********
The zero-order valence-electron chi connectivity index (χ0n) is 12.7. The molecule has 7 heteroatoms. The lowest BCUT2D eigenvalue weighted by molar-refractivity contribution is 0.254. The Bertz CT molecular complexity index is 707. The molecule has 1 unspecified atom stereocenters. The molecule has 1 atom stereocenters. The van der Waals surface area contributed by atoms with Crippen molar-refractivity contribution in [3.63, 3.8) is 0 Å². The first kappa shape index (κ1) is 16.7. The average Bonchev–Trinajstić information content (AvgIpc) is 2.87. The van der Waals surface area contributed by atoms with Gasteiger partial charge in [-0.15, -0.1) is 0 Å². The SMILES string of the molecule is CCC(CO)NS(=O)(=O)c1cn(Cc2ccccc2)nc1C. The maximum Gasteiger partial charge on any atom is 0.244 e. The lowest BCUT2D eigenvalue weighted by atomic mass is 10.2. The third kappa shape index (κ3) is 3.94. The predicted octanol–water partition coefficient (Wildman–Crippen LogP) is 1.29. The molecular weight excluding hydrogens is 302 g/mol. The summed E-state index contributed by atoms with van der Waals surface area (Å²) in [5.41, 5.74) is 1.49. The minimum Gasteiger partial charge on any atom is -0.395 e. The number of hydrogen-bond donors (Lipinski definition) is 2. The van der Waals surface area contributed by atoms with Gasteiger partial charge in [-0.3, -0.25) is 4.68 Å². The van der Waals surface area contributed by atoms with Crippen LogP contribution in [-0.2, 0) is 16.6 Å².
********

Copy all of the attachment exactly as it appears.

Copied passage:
The zero-order valence-electron chi connectivity index (χ0n) is 12.7. The molecule has 7 heteroatoms. The lowest BCUT2D eigenvalue weighted by molar-refractivity contribution is 0.254. The Bertz CT molecular complexity index is 707. The molecule has 1 unspecified atom stereocenters. The molecule has 1 atom stereocenters. The van der Waals surface area contributed by atoms with Crippen molar-refractivity contribution in [3.63, 3.8) is 0 Å². The first kappa shape index (κ1) is 16.7. The average Bonchev–Trinajstić information content (AvgIpc) is 2.87. The van der Waals surface area contributed by atoms with Gasteiger partial charge in [-0.15, -0.1) is 0 Å². The SMILES string of the molecule is CCC(CO)NS(=O)(=O)c1cn(Cc2ccccc2)nc1C. The maximum Gasteiger partial charge on any atom is 0.244 e. The lowest BCUT2D eigenvalue weighted by atomic mass is 10.2. The third kappa shape index (κ3) is 3.94. The predicted octanol–water partition coefficient (Wildman–Crippen LogP) is 1.29. The molecular weight excluding hydrogens is 302 g/mol. The summed E-state index contributed by atoms with van der Waals surface area (Å²) in [5.41, 5.74) is 1.49. The minimum Gasteiger partial charge on any atom is -0.395 e. The number of hydrogen-bond donors (Lipinski definition) is 2. The van der Waals surface area contributed by atoms with Gasteiger partial charge in [-0.3, -0.25) is 4.68 Å². The van der Waals surface area contributed by atoms with Crippen LogP contribution in [-0.2, 0) is 16.6 Å².